Contained in more than 90,000 classified documents, the Wikileaks revelations could fuel growing doubts in Congress about U.S. President Barack Obama’s war strategy at a time when the U.S. death toll is soaring…

Pakistan was actively collaborating with the Taliban in Afghanistan while accepting U.S. aid, new U.S. military reports showed, a disclosure likely to increase the pressure on Washington’s embattled ally.

The US military has launched an inquiry to find the source of tens of thousands of classified American documents on the war in Afghanistan that were leaked to the media (they’re from the US military, duh!) .

Wikileaks reveals Afghan civilian deaths – Thousands of secret military documents have been leaked, revealing details of incidents when civilians were killed by coalition troops in Afghanistan.

The cache contains more than 90,000 US records giving a blow-by-blow account of fighting between January 2004 and December 2009.

Wikileaks documents show Pakistan and Taliban link , Afghanistan war logs: our selection of significant incidents
and Key findings from the WikiLeaks “Afghan War Diaries” –

•The C.I.A.’s paramilitary operations are expanding in Afghanistan
•The Taliban has used portable, heat-seeking missiles against Western aircraft
Americans suspect Pakistan’s spy service of guiding Afghan insurgency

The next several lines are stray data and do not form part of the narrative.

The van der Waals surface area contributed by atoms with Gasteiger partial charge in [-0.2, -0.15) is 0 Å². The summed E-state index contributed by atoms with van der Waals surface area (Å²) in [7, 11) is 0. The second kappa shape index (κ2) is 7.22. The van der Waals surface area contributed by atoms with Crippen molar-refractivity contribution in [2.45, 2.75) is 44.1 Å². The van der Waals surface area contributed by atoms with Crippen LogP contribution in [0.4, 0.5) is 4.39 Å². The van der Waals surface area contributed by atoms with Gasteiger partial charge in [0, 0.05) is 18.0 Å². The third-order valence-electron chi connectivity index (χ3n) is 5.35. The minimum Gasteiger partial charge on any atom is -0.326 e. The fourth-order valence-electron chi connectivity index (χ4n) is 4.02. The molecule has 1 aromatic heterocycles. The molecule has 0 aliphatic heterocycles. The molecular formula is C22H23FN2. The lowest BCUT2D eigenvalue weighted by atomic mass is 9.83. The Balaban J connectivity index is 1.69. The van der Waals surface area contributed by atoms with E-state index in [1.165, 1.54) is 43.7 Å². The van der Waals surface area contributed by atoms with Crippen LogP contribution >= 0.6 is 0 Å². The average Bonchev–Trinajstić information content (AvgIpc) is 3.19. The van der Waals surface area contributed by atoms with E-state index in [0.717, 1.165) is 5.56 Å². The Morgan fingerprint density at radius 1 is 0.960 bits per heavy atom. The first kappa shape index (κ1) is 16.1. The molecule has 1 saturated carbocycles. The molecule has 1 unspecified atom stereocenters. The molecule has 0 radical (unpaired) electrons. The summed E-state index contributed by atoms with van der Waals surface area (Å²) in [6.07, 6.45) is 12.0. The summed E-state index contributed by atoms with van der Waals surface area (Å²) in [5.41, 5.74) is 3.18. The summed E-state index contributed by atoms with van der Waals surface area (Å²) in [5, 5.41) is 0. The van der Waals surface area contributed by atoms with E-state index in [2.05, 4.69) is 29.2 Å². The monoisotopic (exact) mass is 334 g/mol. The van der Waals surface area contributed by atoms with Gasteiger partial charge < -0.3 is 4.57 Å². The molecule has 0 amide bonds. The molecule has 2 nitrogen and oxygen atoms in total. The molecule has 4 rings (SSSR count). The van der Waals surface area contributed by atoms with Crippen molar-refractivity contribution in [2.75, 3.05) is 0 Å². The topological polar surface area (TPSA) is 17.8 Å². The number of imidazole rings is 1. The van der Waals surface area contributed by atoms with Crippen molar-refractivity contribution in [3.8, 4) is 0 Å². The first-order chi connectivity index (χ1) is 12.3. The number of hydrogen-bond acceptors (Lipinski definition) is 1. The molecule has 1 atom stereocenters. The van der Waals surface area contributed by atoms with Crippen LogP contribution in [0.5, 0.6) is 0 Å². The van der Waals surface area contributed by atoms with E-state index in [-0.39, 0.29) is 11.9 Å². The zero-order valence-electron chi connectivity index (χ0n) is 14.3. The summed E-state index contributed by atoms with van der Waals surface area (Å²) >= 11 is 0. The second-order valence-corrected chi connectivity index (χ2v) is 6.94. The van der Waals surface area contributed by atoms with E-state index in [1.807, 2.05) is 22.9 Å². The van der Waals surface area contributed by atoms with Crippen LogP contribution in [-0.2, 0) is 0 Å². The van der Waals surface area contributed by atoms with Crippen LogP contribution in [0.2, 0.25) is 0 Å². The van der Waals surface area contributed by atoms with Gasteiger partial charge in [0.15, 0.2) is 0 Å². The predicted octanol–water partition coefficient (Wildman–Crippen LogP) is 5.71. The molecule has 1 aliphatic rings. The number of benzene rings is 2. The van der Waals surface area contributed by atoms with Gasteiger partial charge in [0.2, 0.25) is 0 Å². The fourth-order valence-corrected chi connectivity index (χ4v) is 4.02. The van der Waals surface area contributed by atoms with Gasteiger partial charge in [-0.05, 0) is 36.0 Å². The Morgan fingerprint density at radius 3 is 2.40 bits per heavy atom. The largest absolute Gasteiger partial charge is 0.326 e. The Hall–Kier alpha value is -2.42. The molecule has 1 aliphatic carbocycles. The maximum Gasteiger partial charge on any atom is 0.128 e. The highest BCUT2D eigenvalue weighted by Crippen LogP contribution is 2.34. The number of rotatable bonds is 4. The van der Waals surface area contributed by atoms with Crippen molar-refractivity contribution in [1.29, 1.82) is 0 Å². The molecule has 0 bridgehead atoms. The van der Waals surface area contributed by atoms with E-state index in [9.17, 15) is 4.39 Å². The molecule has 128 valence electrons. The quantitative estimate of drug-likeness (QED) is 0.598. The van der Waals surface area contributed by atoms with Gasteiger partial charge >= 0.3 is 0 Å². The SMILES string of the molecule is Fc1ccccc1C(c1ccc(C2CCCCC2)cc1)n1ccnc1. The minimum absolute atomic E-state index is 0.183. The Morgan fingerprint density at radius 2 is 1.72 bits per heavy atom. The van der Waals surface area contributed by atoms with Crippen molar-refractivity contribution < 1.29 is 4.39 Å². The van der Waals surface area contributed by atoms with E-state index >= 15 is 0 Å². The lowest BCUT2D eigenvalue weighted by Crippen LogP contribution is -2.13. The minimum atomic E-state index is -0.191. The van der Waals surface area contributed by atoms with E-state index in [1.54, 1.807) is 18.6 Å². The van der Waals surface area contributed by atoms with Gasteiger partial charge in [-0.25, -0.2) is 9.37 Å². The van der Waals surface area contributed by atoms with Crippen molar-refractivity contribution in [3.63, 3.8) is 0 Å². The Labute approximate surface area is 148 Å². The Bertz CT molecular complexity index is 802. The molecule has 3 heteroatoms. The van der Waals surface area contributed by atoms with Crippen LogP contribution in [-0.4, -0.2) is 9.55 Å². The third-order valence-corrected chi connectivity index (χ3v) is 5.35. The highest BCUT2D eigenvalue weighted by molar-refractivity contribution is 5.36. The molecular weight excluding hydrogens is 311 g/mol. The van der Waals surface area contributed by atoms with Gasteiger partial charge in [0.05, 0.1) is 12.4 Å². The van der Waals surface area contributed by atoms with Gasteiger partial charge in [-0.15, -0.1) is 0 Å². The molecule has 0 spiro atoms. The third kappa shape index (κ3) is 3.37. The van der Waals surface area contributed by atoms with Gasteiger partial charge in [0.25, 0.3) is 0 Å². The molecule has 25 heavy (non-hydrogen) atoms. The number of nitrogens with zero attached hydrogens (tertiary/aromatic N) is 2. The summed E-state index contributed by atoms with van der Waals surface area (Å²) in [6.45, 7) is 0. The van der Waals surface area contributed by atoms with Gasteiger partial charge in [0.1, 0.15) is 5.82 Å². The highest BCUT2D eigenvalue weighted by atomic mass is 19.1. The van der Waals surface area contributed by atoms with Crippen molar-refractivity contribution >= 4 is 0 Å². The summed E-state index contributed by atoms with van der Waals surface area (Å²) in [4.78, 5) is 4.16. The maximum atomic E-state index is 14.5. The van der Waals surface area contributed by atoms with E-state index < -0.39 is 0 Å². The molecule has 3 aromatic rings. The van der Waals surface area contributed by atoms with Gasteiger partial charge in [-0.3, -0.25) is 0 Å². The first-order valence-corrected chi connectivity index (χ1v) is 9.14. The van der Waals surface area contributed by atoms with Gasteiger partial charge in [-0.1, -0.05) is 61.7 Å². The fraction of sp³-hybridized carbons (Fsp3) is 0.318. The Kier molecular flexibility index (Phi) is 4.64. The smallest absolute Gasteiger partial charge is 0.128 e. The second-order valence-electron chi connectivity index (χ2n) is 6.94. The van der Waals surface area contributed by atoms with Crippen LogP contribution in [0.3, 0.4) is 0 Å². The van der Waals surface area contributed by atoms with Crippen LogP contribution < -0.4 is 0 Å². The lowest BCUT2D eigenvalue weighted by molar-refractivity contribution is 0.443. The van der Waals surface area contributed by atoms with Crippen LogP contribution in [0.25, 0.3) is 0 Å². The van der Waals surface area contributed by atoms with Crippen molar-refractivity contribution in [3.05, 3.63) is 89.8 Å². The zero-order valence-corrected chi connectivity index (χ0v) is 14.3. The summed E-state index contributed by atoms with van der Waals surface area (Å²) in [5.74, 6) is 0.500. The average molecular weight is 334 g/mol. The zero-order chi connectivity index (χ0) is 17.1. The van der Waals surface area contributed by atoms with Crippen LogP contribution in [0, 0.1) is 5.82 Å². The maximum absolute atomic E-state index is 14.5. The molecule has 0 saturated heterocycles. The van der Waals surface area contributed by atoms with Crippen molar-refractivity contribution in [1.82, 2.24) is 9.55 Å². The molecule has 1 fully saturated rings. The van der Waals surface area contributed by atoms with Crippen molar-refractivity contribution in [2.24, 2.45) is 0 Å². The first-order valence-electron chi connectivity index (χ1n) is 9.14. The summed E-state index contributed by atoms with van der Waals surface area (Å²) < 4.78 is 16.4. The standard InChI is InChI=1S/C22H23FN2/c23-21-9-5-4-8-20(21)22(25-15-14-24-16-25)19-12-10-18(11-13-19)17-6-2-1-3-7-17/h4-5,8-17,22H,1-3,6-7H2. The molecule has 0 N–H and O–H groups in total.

Mapping US drone and Islamic militant attacks in Pakistan
Daily View: WikiLeaks’ Afghanistan war logs
Wikileaks Afghanistan files: every IED attack, with co-ordinates
Wikileaks founder defends war files leak

Explosive Leaks Provide Image of War from Those Fighting It

Obituary:Benazir Bhutto – Benazir Bhutto followed her father into politics, and both of them died because of it – he was executed in 1979, she fell victim to an apparent suicide bomb attack.
Her two brothers also suffered violent deaths. Like the Nehru-Gandhi family in India, the Bhuttos of Pakistan are one of the world’s most famous political dynasties. Benazir’s father, Zulfikar Ali Bhutto, was prime minister of Pakistan in the early 1970s.
His government was one of the few in the 30 years following independence that was not run by the army.

Report: Bin Laden Already Dead and Who’s keeping the terror myth alive?

Guardian.co.uk – one of the titles that was given access to the files before publication and collaborated with WikiLeaks in interpreting them – has a wide range of text and video coverage, a comprehensive map and a snappy video of the Frontline press conference.